Real-world lessons can start with high-school in­tern­ships

Orlando Sentinel - - OPINION - By Me­lanie Diel

GUEST COLUM­NIST

2020 will be a big year. It’s the start of a new decade and a chance for us to shape the next 10 years. For me, it’s the year I will grad­u­ate high school and start college — and be­gin ex­plor­ing what I will do with my ca­reer. One of the things that helped pre­pare me for my next steps was my paid in­tern­ship with Florida Pros­per­ity Part­ner­ship. For Or­lando busi­nesses, 2020 is an op­por­tu­nity to pre­pare more high school stu­dents for their fu­tures through in­tern­ships like mine.

Last sum­mer, I learned what work­ing life might be like along with 16 other high school in­terns through a NAF Fu­ture Ready Lab, an in­tern­ship pro­gram for high school stu­dents to get ex­po­sure to dif­fer­ent ca­reers. We learned how to write pro­fes­sional emails, how to com­mu­ni­cate in an of­fice set­ting, and how to make con­nec­tions with co­work­ers. We lis­tened to pre­sen­ta­tions from em­ploy­ees from dif­fer­ent banks about what they do and got to ask ques­tions about their work.

The most mean­ing­ful part of my in­tern­ship was get­ting to use what I’ve learned to help with real-world prob­lems. We worked in pairs on a re­search project, and my part­ner and I re­searched fi­nan­cial lit­er­acy among fos­ter youth. We vis­ited two fos­ter cen­ters and spoke to both peo­ple who had been in the fos­ter care sys­tem and adults who work with them.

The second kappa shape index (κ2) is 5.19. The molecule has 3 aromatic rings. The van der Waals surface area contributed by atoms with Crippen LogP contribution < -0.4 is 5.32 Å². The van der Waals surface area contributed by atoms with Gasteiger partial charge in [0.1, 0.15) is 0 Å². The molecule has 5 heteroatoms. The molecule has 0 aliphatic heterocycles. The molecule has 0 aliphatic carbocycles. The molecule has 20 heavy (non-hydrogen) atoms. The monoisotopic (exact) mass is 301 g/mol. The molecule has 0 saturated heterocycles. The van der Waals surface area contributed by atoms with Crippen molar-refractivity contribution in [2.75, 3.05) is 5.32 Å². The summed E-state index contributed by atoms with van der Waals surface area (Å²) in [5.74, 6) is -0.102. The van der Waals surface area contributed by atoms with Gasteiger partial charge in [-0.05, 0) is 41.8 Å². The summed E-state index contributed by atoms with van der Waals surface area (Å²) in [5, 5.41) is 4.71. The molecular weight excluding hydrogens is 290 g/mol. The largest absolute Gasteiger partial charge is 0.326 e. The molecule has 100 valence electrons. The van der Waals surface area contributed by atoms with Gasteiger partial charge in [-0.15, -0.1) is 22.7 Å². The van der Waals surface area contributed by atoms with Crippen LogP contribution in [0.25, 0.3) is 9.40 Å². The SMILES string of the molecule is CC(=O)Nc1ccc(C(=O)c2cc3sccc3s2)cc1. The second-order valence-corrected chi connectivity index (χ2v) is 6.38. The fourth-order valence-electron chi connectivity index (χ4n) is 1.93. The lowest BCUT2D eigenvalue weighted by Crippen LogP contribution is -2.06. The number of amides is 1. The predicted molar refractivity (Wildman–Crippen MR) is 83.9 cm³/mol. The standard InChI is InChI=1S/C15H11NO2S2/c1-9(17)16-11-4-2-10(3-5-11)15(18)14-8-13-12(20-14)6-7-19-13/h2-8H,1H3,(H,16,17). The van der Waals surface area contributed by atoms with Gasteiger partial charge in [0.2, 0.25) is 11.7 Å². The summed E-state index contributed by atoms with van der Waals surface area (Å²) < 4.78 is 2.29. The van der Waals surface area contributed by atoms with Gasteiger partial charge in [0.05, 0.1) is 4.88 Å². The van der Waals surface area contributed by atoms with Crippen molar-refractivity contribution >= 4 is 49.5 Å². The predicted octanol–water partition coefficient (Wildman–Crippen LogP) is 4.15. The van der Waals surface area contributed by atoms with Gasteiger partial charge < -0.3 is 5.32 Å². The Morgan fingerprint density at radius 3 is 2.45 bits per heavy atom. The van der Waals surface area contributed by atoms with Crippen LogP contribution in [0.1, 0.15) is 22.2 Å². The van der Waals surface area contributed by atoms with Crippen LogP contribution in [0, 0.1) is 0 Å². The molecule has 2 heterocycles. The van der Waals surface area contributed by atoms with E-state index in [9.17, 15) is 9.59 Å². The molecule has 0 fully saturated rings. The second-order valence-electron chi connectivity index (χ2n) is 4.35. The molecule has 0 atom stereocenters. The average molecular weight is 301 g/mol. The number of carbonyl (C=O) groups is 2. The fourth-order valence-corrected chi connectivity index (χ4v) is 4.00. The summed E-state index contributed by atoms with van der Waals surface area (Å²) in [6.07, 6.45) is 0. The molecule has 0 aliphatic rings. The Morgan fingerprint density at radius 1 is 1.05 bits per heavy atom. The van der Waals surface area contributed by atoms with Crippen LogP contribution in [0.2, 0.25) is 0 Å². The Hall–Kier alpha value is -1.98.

Be­cause my part­ner and I were close in age to the stu­dents we in­ter­viewed, we could re­late to them and un­der­stand their per­spec­tives bet­ter than our adult co­work­ers could. Al­though fos­ter care stu­dents know that man­ag­ing your money is im­por­tant, they have a lot of stress to deal with and per­sonal fi­nance is not al­ways a pri­or­ity.

At school, I at­tend a NAF IT Academy where I gain skills I will need to get a job in tech while also study­ing tra­di­tional sub­jects, so my in­tern­ship part­ner and I cre­ated a mock-up of an app that sim­u­lates choices you make in life, like buy­ing a car or a house, to teach you about credit, sav­ings and other fi­nan­cial tools. I loved that I could use what I was learn­ing in my in­tern­ship to tackle a real-world prob­lem.

Over­all, be­ing an in­tern was so much more help­ful than I ex­pected, and al­lowed me to both build on the things I study in school and get ex­posed to things I didn’t learn in high school. It also helped me build a big­ger net­work to help me achieve my goals.

In 2020, I hope Or­lando busi­nesses make it their New Year’s res­o­lu­tion to give high school­ers the op­por­tu­nity to in­tern. I also hope more stu­dents will take these op­por­tu­ni­ties to ex­plore ca­reers while they are still in high school. While I don’t know ex­actly what my fu­ture holds, I know I am pre­pared be­cause I was given this op­por­tu­nity, and I want ev­ery high schooler to have the same chance to learn. Our en­tire com­mu­nity will be bet­ter for it.

DIANE DIEDERICH/IS­TOCK

Out­side of school hours, stu­dents can learn through in­tern­ships, one colum­nist writes.

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